Violent in His Pacifism


from Absalom, Absalom!
William Faulkner

[Referring to Ellen and Rosa's Father, Sutpen's father-in-law] He had closed his store permanently and was at home all day now. He and Miss Rosa lived in the back of the house, with the front door locked and the front shutters closed and fastened, and where, so the neighbors said, he spent the day behind one of the slightly opened blinds like a picquet on post, armed not with a musket but with the big family bible in which his and his sister's birth and his marriage and Ellen's birth and marriage and the birth of his two grandchildren and of Miss Rosa, and his wife's death (but not the marriage of the aunt; it was Miss Rosa who entered that, along with Ellen's death, on the day when she entered Mr. Coldfield's own and Charles Bon's and eve Sutpen's) had been duly entered in his neat clerk's hand, until a detachment of troops would pass: whereupon he would open the bible and declaim in a harsh voice even above the sound of the tramping feet, the passages of the old violent vindictive mysticism which he had already marked as the actual picquet would have ranged his row of cartridges along the window sill. Then one morning he learned that his store had been broken into and looted, doubtless by a company of strange troops bivouacked on the edge of town and doubtless abetted, if only vocally, by his own fellow citizens. That night he mounted to the attic with his hammer and his handful of nails and nailed the door behind him and threw the hammer out the window. He was not a coward. He was a man of uncompromising moral strength, coming into a new country with a small stock o goods and supporting five people out of it in comfort and security at least. He did it by close trading, to be sure: he could not have done it save by close trading or dishonesty; and as your grandfather said, a man who, in a country such a Mississippi was then, would restrict dishonesty to the selling of straw hates and hame strings and salt meat would have been already locked up by his own family as a kleptomaniac. But he was not a coward, even though his conscience may have objected, as your grandfather said, no so much to the idea of pouring out human blood and life, but at the idea of waste: of wearing out and eating up and shooting away material in any cause whatever.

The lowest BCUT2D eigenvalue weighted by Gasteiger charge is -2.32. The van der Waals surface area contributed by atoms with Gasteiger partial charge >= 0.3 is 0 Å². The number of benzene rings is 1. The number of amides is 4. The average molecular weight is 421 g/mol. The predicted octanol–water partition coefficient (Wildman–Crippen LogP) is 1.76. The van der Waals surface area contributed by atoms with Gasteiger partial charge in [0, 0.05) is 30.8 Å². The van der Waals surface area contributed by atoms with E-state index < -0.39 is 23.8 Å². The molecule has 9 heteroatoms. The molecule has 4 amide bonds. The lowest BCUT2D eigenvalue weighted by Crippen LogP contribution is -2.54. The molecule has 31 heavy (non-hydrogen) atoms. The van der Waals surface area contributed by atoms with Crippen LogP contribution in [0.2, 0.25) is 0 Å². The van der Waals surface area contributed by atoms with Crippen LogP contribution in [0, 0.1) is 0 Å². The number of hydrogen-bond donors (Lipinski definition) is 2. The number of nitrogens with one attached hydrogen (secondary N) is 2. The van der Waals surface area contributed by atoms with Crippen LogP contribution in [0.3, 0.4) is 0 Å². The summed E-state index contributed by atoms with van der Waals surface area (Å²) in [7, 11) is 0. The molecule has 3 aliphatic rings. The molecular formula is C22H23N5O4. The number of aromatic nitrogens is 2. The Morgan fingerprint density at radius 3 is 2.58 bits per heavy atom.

What spoke to me here is the idea of extremism. Any view held in extremis as it were, results in the same end--the person holding it nails himself away in his own attic, there to starve to death. As with Sherwood Anderson, Faulkner deals in grotesques--people who have become so distorted through the choices they've made and the circumstances of the time that they stand out. The grotesques of Winesburg, Ohio ( a lovely little burg if one every has the chance to wander through--though not to be found on the banks of the Ohio as implied in several of the stories) differ from Faulkner's groteques only in the way the North differs from the South (and I'll leave that to the gentle reader to determine).

What is more interesting in this passage--spoken by Quentin Compson's father to Quentin, is the way that it subtly alters information given earlier in the narrative when we are asked to see Mr. Coldfield in a light not quite so flattering--there was something a little suspicious in Mr. Coldfield's initial dealings with Mr. Sutpen. Something sufficiently suspicious that Mr. Coldfield found himself going out of his way to make it up.

The strength of this narrative is its characters. The prose is often tortured, self-interrupting, convoluted, involved. And as with the prose of Henry James, Joseph Conrad, or Nathaniel Hawthorne, it is worth a reader's time to take a moment, sit with it and let it unravel so that the literal meaning becomes clear, because underneath that literal meaning there are any number of levels of implication, recrimination, and rock solid understanding of the things that drive people to do what they do. Faulkner is not an author for the young. A young reader of Faulkner often carries away nothing more than the sense of the grotesque and absurd, none of the humor and deep humanity that marks Faulkner's work.

Once again, put aside that romance, those mysteries, that latest science fiction novel, a take up a Faulkner, a James (particularly at this season--"The Turn of the Screw" or "The Altar of the Dead"--and liven up an already rich literary life with a seasoning of the long-tried classics. It's more difficult work than much of what I read, but it is infinitely more rewarding than the vast majority of it as well.

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This page contains a single entry by Steven Riddle published on December 14, 2007 7:30 AM.

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